Socialist Equality Party UK public meeting

What the Gleision mining tragedy reveals about Britain’s trade unions

23 November 2011

The Gleision mining tragedy has shone a harsh light on the conditions of super-exploitation now rife in what remains of the UK’s mining industry.

Four miners—Phillip Hill (45), Garry Jenkins (39), David Powell (50), and Charles Breslin (62)—were killed at the open cast pit in Swansea Valley, Wales, when a wall collapsed, flooding the tunnel where they were working on September 15.

Just 12 days later Gerry Gibson (49) was killed at Kellingley Colliery, North Yorkshire in a roof collapse. Another miner was injured. At least four other miners have had to be rescued in potentially life-threatening accidents at two other pits in the last weeks.

These terrible incidents are an indictment of the trade unions, in particular the National Union of Mineworkers. At a recent meeting in Sheffield, billed as a “tribute to the Mining Industry”, NUM honorary president Arthur Scargill and former Yorkshire NUM vice president Ken Capstick made no mention of these tragedies.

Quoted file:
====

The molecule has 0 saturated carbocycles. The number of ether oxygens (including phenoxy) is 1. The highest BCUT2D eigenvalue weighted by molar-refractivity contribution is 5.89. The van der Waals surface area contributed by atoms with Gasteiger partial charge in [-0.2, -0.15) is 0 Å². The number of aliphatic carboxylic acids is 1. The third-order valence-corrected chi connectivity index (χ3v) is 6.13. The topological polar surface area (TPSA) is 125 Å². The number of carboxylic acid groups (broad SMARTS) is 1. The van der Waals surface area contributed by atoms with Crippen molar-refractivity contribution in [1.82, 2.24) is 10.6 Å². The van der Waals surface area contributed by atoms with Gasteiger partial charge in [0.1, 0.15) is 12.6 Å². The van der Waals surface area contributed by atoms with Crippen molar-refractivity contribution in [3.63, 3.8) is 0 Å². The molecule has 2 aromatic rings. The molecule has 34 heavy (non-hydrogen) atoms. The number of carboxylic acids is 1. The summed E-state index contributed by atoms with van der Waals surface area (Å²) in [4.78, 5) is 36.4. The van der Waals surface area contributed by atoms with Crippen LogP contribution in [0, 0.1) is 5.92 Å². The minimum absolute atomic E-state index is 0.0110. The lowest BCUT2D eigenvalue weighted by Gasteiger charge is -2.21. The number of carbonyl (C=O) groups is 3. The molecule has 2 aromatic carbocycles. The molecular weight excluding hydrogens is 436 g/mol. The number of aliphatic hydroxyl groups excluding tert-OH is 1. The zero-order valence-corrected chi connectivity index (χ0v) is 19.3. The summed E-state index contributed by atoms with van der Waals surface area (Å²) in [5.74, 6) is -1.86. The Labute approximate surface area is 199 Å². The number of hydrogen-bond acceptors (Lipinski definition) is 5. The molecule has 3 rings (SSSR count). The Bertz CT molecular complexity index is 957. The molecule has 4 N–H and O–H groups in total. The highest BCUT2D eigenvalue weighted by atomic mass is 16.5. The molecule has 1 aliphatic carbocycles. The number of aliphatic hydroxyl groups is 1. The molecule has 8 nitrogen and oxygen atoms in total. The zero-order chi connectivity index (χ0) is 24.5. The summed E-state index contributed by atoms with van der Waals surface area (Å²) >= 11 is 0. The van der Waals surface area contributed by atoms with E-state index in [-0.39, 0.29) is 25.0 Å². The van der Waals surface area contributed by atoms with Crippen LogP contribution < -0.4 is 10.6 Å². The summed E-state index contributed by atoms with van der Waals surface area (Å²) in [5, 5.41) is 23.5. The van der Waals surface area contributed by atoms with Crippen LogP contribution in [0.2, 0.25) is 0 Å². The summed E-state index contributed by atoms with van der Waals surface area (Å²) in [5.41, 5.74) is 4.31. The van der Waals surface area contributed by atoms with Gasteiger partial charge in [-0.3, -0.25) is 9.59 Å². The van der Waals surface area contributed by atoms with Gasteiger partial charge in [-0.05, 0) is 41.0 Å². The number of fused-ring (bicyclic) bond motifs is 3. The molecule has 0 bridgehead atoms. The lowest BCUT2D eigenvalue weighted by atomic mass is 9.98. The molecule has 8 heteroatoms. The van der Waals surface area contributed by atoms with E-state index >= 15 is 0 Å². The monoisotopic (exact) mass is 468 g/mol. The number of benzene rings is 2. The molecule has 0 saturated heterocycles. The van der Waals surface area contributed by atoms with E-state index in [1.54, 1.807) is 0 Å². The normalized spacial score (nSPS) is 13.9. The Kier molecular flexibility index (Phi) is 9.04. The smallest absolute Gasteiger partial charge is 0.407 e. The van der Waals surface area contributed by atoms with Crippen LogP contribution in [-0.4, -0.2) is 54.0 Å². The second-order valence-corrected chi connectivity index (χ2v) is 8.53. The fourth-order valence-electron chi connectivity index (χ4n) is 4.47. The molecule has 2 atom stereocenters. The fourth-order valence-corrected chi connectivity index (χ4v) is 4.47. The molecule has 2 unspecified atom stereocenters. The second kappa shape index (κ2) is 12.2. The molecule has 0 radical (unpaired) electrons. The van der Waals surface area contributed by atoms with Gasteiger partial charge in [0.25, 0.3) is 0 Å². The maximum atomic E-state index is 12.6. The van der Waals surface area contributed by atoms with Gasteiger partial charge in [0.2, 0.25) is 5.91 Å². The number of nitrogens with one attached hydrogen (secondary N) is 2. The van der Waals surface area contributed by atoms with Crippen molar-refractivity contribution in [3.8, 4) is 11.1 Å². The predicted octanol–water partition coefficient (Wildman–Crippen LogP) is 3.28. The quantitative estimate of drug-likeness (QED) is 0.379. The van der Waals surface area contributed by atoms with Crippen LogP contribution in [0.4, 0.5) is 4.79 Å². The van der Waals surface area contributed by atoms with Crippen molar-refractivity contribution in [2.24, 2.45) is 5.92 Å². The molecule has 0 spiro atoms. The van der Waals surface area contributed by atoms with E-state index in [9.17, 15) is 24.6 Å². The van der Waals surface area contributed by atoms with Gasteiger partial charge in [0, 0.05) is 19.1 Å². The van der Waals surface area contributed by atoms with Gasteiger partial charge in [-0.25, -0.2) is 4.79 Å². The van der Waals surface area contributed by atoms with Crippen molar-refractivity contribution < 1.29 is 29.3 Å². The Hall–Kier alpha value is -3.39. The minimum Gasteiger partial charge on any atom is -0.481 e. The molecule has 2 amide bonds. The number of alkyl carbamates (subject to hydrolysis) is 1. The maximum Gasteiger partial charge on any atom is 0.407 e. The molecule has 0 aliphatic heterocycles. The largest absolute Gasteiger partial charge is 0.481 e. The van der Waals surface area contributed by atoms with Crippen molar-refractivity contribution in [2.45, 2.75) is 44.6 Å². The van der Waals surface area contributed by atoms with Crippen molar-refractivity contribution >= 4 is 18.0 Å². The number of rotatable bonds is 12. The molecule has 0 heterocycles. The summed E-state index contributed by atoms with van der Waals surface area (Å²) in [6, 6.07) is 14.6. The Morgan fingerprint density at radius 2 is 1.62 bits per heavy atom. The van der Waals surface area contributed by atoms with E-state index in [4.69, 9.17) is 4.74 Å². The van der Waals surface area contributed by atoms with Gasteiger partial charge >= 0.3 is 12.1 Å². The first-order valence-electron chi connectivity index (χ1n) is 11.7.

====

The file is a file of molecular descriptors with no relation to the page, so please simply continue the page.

Their silence epitomises the gulf between the trade unions and the working class.

Across the country, in every industry and workplace, the trade union bureaucracy is collaborating with the coalition government in imposing massive austerity measures, pay freezes and pay cuts, and undermining working conditions and social rights.

The Socialist Equality Party calls for the building of independent rank and file committees, as part of the struggle for a workers government based on socialist policies.

Monday, November, 28, 7 p.m.
Yorkshire Coalfield Resource Centre (Thorneycroft Centre)
Halfpenny Lane, Pontefract WF8 4AY